Wildfire Hazard Mitigation Protects Forest Values
Wildfire mitigation projects are designed and implemented with the intent to reduce the potential intensity and burn severity of a wildfire. Note that the term “fireproof” is not used. The objective of wildfire mitigation in the forest is not to “fireproof” the forest. Reducing fire intensity near homes and designated roadside evacuation routes during a wildfire gives firefighters a better chance at putting the fire out in a prompt and safe manner. It also provides citizens and firefighters with safe escape routes. These are critical issues in locations where lives and property may be at risk.
In more remote “backcountry” settings wildfire mitigation priorities often include municipal watersheds and areas with significant natural resource values. Mitigating potential wildfire damage in these forest environments is primarily accomplished by reducing the potential for a high severity burn. High severity burns expose soils to high temperatures for an extended duration of time and consume all or most of the organic matter present on the forest floor. Forests with excessive accumulations of woody fuels are targeted for wildfire hazard mitigation projects because they have the greatest potential for a high severity wildfire.
The combustion of organic material during a fire with long duration and high intensity creates gasses that penetrate the soil and condense to form a water repellent coating. During intensive rainfalls water which is not easily absorbed into the soil flows downhill over exposed soil that is no longer protected by a layer of organic material. The erosive force of the water expands exponentially as the depth of flowing water increases. This is why erosion and mudflows are a particular concern in high severity burn areas. It is also a reason that municipalities who depend on forested watersheds for clean water are highly concerned about reducing potential burn severity in order to protect water quality. Water flowing from a high severity burn area is likely to be heavily laden with sediment and debris and may overwhelm the capacity of municipal water treatment facilities to treat the water.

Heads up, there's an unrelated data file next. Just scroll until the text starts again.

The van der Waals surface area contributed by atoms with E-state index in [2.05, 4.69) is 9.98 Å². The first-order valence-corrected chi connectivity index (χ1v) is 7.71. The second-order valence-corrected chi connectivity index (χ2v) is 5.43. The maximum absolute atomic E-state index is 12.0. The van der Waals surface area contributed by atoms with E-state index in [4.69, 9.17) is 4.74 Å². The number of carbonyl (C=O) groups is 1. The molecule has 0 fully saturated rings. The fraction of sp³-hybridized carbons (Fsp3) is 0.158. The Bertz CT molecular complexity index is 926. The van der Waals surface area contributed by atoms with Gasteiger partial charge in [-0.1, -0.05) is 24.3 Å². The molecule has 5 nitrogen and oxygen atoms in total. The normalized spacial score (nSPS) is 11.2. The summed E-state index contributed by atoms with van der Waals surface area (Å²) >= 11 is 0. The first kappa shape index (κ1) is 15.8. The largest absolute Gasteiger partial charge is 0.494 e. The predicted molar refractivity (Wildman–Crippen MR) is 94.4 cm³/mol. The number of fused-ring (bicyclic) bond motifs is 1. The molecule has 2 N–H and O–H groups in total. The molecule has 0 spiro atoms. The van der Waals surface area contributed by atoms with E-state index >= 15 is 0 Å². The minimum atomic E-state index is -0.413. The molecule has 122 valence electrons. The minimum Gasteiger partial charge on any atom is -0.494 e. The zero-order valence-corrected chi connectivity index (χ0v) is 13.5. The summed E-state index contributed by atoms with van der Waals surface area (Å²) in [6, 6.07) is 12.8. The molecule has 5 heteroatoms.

In contrast, a fire which burns through an area where wildfire hazard mitigation work has been completed will burn less intensively and with shorter duration. In fact, it is likely that many trees will survive the fire. Remnants of down logs, needles, limbs and decayed organic matter will remain present on the forest floor after the fire. This material helps to protect the soil from runoff and erosion and helps the soil to absorb water. Forest vegetation recovers quickly in low intensity burns from surviving plant roots and unburned seed. Weed infestations are less likely because less mineral soil is exposed to act as a seed bed.
Wildfire hazard mitigation work is typically accomplished by decreasing forest density. The primary goal is to reduce the amount of woody fuel that is available to burn at high intensity and at a long duration. Typically, smaller less commercially valuable trees are targeted for removal. If cut trees are of sufficient size and quality, they may be harvested and sold to local wood products manufacturers. In ponderosa pine, Douglas-fir, and western larch forests the largest, healthiest and most fire resistant tree are typically retained on-site. The mature trees are resistant to low intensity fire damage due to their thick protective bark. Small, stagnated, and unhealthy trees are removed to create open space between larger trees. The openings created in the forest canopy allow heat to escape during a fire and reduce the potential for a crown fire.
Wildfire mitigation projects protect a safer environment for firefighters and citizens, improve forest health and help to protect water quality. They result in a forest condition that provides sustainable ecological and economic value to Montana citizens. Environmental safeguards incorporated into the design of projects ensure that numerous natural resource values are protected for generations to come.